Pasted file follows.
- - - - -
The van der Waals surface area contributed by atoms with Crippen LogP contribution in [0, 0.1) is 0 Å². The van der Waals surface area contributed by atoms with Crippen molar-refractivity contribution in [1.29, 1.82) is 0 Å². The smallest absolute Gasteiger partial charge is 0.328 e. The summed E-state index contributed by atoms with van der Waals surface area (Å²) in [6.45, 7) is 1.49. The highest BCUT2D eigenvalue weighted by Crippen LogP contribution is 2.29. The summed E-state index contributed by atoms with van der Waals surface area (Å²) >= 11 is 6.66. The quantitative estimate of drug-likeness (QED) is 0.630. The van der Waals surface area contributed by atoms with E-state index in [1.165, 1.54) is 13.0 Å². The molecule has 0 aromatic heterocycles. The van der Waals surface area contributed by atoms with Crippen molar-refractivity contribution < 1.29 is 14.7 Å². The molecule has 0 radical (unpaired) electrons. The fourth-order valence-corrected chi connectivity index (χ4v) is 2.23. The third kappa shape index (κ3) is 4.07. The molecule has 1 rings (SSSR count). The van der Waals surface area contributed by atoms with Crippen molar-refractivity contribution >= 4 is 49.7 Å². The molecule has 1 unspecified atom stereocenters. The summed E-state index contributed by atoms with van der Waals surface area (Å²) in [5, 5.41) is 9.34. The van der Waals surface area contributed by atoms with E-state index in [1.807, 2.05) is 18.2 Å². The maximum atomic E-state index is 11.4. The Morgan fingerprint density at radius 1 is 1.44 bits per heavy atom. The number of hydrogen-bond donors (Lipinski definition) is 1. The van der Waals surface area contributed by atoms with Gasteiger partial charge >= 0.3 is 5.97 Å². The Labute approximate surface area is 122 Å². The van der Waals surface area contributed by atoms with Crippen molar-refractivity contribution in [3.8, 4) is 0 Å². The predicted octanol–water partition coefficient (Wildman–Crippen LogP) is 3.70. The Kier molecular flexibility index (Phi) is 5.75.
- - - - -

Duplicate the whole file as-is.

The van der Waals surface area contributed by atoms with Crippen LogP contribution in [0, 0.1) is 0 Å². The van der Waals surface area contributed by atoms with Crippen molar-refractivity contribution in [1.29, 1.82) is 0 Å². The smallest absolute Gasteiger partial charge is 0.328 e. The summed E-state index contributed by atoms with van der Waals surface area (Å²) in [6.45, 7) is 1.49. The highest BCUT2D eigenvalue weighted by Crippen LogP contribution is 2.29. The summed E-state index contributed by atoms with van der Waals surface area (Å²) >= 11 is 6.66. The quantitative estimate of drug-likeness (QED) is 0.630. The van der Waals surface area contributed by atoms with E-state index in [1.165, 1.54) is 13.0 Å². The molecule has 0 aromatic heterocycles. The van der Waals surface area contributed by atoms with Crippen molar-refractivity contribution < 1.29 is 14.7 Å². The molecule has 0 radical (unpaired) electrons. The fourth-order valence-corrected chi connectivity index (χ4v) is 2.23. The third kappa shape index (κ3) is 4.07. The molecule has 1 rings (SSSR count). The van der Waals surface area contributed by atoms with Crippen molar-refractivity contribution >= 4 is 49.7 Å². The molecule has 1 unspecified atom stereocenters. The summed E-state index contributed by atoms with van der Waals surface area (Å²) in [5, 5.41) is 9.34. The van der Waals surface area contributed by atoms with E-state index in [1.807, 2.05) is 18.2 Å². The maximum atomic E-state index is 11.4. The Morgan fingerprint density at radius 1 is 1.44 bits per heavy atom. The number of hydrogen-bond donors (Lipinski definition) is 1. The van der Waals surface area contributed by atoms with Gasteiger partial charge >= 0.3 is 5.97 Å². The Labute approximate surface area is 122 Å². The van der Waals surface area contributed by atoms with Crippen molar-refractivity contribution in [3.8, 4) is 0 Å². The predicted octanol–water partition coefficient (Wildman–Crippen LogP) is 3.70. The Kier molecular flexibility index (Phi) is 5.75.